Thursday, 15 April, Thai Theatre

9:00-11:00 Parallel Sessions

Track 1A: Professionalisation — The Politics and Ethics of Humanitarianism

Chair: Mette Fog Olwig, Roskilde University

Discussant: Olivier Driessens, University of Cambridge

Humanitarianism in Socialism – Socialism in Humanitarianism. On the Practice of Giving in Late Cold War Europe

Cristian Capotescu, University of Michigan

Helping the Wounded as Religious Experience: The Free Burma Rangers in Karen state, Myanmar

Alexander Horstmann, University of Copenhagen

Humanitarian Restitution and Politics of Unrectifiable Loss: Insights from Vladimir Jankélévitch’s Concepts of Hapax and Irreversibility

    Magdalena Zolkos, Australian Catholic University

Talking about time: temporality, causality and motivation for international faith-­‐based humanitarian actors in South Sudan

 Amy Kaler, University of Alberta

John Parkins, University of Alberta

“It is important to talk about soap, but can we talk about the rights of women?”: Teaching Human Rights in Nyarugusu Camp

  Aditi D Surie von Czechowski, Columbia University

Track 2A: Commodification — The Humanitarian Marketplace

Chair: Lisa Ann Richey

Discussant: Pam DeLargy

A Responsibility to Profit? Social Impact Bonds as a Form of ‘Humanitarian Finance’

    Marco Andreu, University of Warwick

The power of a warm welcome: Public representations of Syrian refugees and the forging of everyday humanitarianism

    Uma Kothari, University of Manchester

Questions for Celanthropy: Hunger, Food and Poverty Interventions in the Gulf of Mexico

    Jeanne K. Firth, LSE

Corporate Sustainability Governance in the Post-humanitarian era

    Agni Kalfagianni, University of Utrecht

New Grammars of the Anthropocene?: Reflections on Post-Science Climate Politics,  Affect and Celebrity Politics in Showtime’s The Years of Living Dangerously

    Mike Goodman

11:00-11:15     Break

11:15-12:00     Keynote Speaker: Miriam Ticktin, New School

        “Everyday life without innocence?”

This talk will explore the concept of innocence, and how it has come to structure political life in everyday ways, locating humanitarianism as a central player in this politics. By discussing how classic figures of innocence — the child, the refugee, the trafficked victim, the civilian, the animal – have come to occupy our political imagination, this talk will ultimately attempt to imagine a world without innocence.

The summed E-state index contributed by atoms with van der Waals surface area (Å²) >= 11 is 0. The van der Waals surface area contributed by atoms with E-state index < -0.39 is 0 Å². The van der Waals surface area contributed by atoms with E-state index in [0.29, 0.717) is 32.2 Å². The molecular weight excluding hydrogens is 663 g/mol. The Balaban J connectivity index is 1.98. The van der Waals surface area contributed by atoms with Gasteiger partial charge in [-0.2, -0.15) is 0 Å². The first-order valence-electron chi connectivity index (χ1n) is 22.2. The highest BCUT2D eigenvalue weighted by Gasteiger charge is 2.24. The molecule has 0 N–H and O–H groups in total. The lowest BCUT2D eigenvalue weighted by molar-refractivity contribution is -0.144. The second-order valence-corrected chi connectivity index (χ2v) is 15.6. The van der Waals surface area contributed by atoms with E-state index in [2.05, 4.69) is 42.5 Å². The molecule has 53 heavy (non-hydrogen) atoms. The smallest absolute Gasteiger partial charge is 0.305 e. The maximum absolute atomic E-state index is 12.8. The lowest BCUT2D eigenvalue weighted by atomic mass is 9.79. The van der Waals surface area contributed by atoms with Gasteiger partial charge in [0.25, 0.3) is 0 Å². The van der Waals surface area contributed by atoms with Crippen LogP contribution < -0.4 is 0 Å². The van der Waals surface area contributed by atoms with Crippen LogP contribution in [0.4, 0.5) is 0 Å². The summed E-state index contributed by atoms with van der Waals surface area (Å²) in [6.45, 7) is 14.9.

12:00-12:15     Discussant Dan Brockington, University of Sheffiel

12:15-12.30     Discussion in Plenary

12:30-13:30     Lunch

13:30-15:30 Parallel Sessions

Track 3A: Technologisation — Mediatization, Spectacle and the Politics of Pity

Chair: Lilie Chouliaraki

Discussant: Uma Kothari

The influence of foundation funding on humanitarian news: A framework for

analysis

    Mel Bunce, City University London

    Martin Scott, University of East Anglia

(Inter)actively watching distant suffering on the news

    Eline Huiberts, Ghent University

 Transnational Climate Justice in/and the Media: Indigenous Activism at the  International Climate Summits

    Anna Roosvall, Stockholm University

 Mediating ‘unimaginable’ suffering: Cosmopolitanism in participatory documentary  filmmaking

    Karina Horsti, Academy of Finland/University of Jyväskylä

Track 1B: Professionalisation — The Politics and Ethics of Humanitarianism

Chair: Dan Brockington

Discussant: Amy Kaler

 

Faith-Based Organizations: Humanitarian Duty or Religious Mission

    Riham Ahmed Khafagy, Institute for Islamic World Studies, Zayed University

‘Making Their way through the World’: Casual Labour in Media/Humanitarianism

Kate Wright, University of Roehampton

Economies of Humanitarian Architecture   

    Kai Mood Mah, School of Architecture, Laurentian University

    Patrick Lync RIvers, School of the Art Institute of Chicago

15:30-15:45 Break

15.45-17:45 Parallel Sessions

Track 2 B: Commodification — The Humanitarian Marketplace

Chair: Suzanne Franks

Discussant: Martin Scott

Comic Relief and humanitarian aid: Doing something funny for money?

    Christine Barnes, King’s College London

Justin Trudeau: Empathetic Politician or Celebrity Humanitarian?

    Jane Chamberlin, University of Calgary

Human Rights, Democracy and Celebrity

Mark Wheeler, London Metropolitan University

Take Action Now: The Legitimacy of Celebrity Power in International Relations

    Lena Partzsch, University of Freiburg

Track 3 B: Technologisation — Mediatization, Spectacle and the Politics of Pity

Chair: Mirca Madianou

Discussant: Miriam Ticktin

“Cosmopolitan” Cities: Performing Solidarity – Mediating Space

    Miyase Christensen, Royal Institute of Technology/Stockholm University

 Beyond the border spectacle: Migration across the Mediterranean Sea

    Pierluigi Musarò, University of Bologna

 The “Need to Be There”: Humanitarian Orientalisms in Lebanon’s Emergency Crises

    Estella Carpi, Trends Research & Advisor

 Humanitarian Categorization of Victimhood: Tracing the International Committee of the Red Cross’ Categorization of Victimhood in the Nigeria-Biafra Conflict, 1967-70  

    Mie Vestergaard, Roskilde University

17:45-18:15 Concluding Plenary

18.30 Conference Dinner